Opera Singer Honored in Bicentenary
Published: Thursday, October 17, 2013
Updated: Thursday, October 17, 2013 00:10
“We are here to celebrate a genius, and we are here to celebrate Italy,” began Laurie Shepard, associate professor in the department of romance languages and literatures, to a room of faculty and students in Gasson 100 last Thursday, Oct. 10. The “genius” being celebrated was Giuseppe Verdi, in an event titled “Verdi 200th: A Celebration for Giuseppe Verdi’s Bicentenary.” Verdi is often considered one of the preeminent opera composers of the 19th century, and some of his most famous pieces include Nabucco, Rigoletto, and a version of Macbeth.
The event began with an introduction by Francesco Castellano, an independent scholar who previously served as a lecturer of Italian at Boston College. Castellano focused mainly on Verdi’s upbringing, providing a historical background for the composer and tracking his musical success. Despite Verdi’s immense success at the height of his career, Castellano explained, he was initially rejected from the music conservatory of Milan—at 19, he was considered too old, and he was a foreigner, born in the French-controlled Duchy of Parma. In addition, he married the daughter of his patron, Margherita Barezzi, and had two children with her, but both died in infancy, and his wife passed away shortly after. Despite these tragedies, Verdi continued with his work, and when asked what he remembered of his first success, he said, “Non grandissimo, ma abbastanza buono,” which translates to, “It wasn’t great, but it was good enough.”
Castellano’s introduction was followed by Mattia Acetoso, a visiting assistant professor of Italian, who described Verdi’s role in the unification of Italy. Verdi was considered a “prophet” of this period, known as the “Risorgimento,” for the manner in which his music affected the political atmosphere of a very divided Italy.
“Verdi played a highly symbolic role in the development and fulfillment of an idea of national unity,” Acetoso said. “[He] was an inspiring figure, and also provided through his work a cultural common denominator to a country divided into many political, linguistic, and cultural entities.”
Verdi’s operas were met with popular support, and his music served to unite people of different factions. Verdi himself was a strong political activist—he was a close friend of Giuseppe Mazzini, one of the two prominent figures in the unification movement. Although Verdi never actually fought in any of the Italian wars for independence, Acetoso explained, he had a strong emotional investment in the struggle for Italian independence.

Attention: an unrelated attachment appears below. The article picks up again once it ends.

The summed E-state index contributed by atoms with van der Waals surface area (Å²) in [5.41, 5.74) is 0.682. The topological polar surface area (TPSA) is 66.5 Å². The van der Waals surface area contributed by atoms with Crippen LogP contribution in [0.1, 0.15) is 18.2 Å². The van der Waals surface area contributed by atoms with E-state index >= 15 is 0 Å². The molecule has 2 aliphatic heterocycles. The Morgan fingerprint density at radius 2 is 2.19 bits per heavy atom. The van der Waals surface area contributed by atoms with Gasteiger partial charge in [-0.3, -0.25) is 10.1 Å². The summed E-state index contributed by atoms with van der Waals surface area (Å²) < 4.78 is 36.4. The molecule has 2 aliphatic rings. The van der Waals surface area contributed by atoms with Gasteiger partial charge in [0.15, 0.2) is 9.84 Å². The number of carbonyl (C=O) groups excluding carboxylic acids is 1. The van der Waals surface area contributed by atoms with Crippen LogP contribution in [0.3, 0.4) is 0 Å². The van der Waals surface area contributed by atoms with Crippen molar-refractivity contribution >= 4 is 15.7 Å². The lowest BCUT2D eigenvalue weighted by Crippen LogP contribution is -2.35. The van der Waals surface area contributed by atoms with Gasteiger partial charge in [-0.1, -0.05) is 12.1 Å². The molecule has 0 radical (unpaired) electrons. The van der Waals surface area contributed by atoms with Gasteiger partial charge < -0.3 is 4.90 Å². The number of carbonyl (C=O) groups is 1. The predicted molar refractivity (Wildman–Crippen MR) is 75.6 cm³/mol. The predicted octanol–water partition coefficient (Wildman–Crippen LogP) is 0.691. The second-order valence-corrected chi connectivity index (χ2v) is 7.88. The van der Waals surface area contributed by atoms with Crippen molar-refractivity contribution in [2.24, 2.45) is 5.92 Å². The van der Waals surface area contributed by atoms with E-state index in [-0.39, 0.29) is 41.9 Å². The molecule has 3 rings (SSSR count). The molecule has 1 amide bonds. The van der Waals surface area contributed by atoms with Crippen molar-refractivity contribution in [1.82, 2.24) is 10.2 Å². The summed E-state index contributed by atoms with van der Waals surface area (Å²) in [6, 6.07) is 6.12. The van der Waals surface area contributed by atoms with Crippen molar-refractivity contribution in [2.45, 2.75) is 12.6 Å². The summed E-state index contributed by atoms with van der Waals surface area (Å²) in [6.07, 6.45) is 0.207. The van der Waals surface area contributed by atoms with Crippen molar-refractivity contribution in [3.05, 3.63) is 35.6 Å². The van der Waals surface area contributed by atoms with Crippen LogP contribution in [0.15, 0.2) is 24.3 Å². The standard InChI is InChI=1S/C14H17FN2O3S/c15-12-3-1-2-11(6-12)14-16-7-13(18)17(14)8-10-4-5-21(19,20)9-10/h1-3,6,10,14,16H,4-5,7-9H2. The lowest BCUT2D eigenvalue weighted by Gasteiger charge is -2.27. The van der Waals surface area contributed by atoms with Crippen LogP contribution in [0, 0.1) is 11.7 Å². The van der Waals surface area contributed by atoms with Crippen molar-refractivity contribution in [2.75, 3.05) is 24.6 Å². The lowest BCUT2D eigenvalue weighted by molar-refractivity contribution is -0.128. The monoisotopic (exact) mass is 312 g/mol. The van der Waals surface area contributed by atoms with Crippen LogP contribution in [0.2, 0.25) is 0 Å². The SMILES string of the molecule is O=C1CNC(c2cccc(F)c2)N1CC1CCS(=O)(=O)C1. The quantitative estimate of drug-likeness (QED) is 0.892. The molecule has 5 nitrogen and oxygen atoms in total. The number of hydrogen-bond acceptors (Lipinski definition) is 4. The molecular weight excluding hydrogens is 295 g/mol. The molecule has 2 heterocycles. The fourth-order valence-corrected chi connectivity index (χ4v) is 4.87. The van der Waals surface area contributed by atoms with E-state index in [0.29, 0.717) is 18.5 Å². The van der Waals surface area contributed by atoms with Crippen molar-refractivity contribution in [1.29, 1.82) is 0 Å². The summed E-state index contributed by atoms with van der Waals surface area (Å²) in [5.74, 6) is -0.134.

Jeremiah McGrann, assistant chair and director of undergraduate studies in the music department, concluded the presentations with an analysis of the technical aspects of Verdi’s operas. He began by addressing the idea of opera as a distinct genre, which has its own rules about dramatic action and does not follow those of a spoken word play.
“If you love Shakespeare, you will hate Verdi,” McGrann said. If one looks at Verdi’s interpretation of Shakespeare, such as his version of Macbeth, one may be able to understand what music can bring to such a play, and become open to new artistic possibilities. “It’s the human capability of voice to express emotion in a way that spoken words can’t,” McGrann said.
McGrann encouraged listeners to avoid viewing opera as a play, and instead to consider how music creates the characters through melody and rhythmic quality. Those who attended the event were able to witness this firsthand—after the professors’ three presentations, a short concert was presented in which singers performed songs from Verdi’s various operas. Performers included David Lara, GA&S ’18, and his wife Andrea; Martha Ebel, a former professional singer; Cynthia Bravo, director of the Language Laboratory; and pianist Leah Kosch, part-time faculty member in the music department. Through facial expression, movement, and vocal inflection, the singers attempted to express the personalities of Verdi’s characters.
“He’s great at bringing out the drama through these incredible contrasts between the characters,” McGrann said. “It’s the way he makes them come alive.”